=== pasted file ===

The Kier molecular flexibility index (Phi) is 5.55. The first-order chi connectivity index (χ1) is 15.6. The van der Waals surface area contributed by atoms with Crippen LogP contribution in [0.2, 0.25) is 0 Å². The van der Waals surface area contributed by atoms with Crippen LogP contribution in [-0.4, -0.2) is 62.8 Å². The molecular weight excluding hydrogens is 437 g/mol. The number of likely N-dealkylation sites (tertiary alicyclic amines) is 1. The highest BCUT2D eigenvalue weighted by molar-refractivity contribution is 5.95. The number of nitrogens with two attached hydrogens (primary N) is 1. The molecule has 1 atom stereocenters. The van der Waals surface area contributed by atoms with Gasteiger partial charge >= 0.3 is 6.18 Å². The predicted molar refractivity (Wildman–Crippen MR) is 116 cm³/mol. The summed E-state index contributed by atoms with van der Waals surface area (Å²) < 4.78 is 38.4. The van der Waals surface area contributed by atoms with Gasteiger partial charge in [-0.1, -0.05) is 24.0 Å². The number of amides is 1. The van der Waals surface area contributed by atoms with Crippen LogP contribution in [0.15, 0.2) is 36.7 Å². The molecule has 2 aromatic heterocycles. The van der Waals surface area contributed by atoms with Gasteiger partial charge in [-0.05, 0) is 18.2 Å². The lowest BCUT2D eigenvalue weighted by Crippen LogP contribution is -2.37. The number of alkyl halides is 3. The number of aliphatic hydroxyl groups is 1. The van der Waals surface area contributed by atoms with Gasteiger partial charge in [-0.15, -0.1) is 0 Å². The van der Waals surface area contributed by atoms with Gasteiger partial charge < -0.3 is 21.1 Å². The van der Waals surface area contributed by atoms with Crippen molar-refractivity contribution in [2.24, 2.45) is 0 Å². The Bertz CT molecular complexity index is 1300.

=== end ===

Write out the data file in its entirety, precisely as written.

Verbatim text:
The Kier molecular flexibility index (Phi) is 5.55. The first-order chi connectivity index (χ1) is 15.6. The van der Waals surface area contributed by atoms with Crippen LogP contribution in [0.2, 0.25) is 0 Å². The van der Waals surface area contributed by atoms with Crippen LogP contribution in [-0.4, -0.2) is 62.8 Å². The molecular weight excluding hydrogens is 437 g/mol. The number of likely N-dealkylation sites (tertiary alicyclic amines) is 1. The highest BCUT2D eigenvalue weighted by molar-refractivity contribution is 5.95. The number of nitrogens with two attached hydrogens (primary N) is 1. The molecule has 1 atom stereocenters. The van der Waals surface area contributed by atoms with Gasteiger partial charge >= 0.3 is 6.18 Å². The predicted molar refractivity (Wildman–Crippen MR) is 116 cm³/mol. The summed E-state index contributed by atoms with van der Waals surface area (Å²) < 4.78 is 38.4. The van der Waals surface area contributed by atoms with Gasteiger partial charge in [-0.1, -0.05) is 24.0 Å². The number of amides is 1. The van der Waals surface area contributed by atoms with Crippen LogP contribution in [0.15, 0.2) is 36.7 Å². The molecule has 2 aromatic heterocycles. The van der Waals surface area contributed by atoms with Gasteiger partial charge in [-0.05, 0) is 18.2 Å². The lowest BCUT2D eigenvalue weighted by Crippen LogP contribution is -2.37. The number of alkyl halides is 3. The number of aliphatic hydroxyl groups is 1. The van der Waals surface area contributed by atoms with Gasteiger partial charge in [-0.15, -0.1) is 0 Å². The van der Waals surface area contributed by atoms with Gasteiger partial charge < -0.3 is 21.1 Å². The van der Waals surface area contributed by atoms with Crippen molar-refractivity contribution in [2.24, 2.45) is 0 Å². The Bertz CT molecular complexity index is 1300.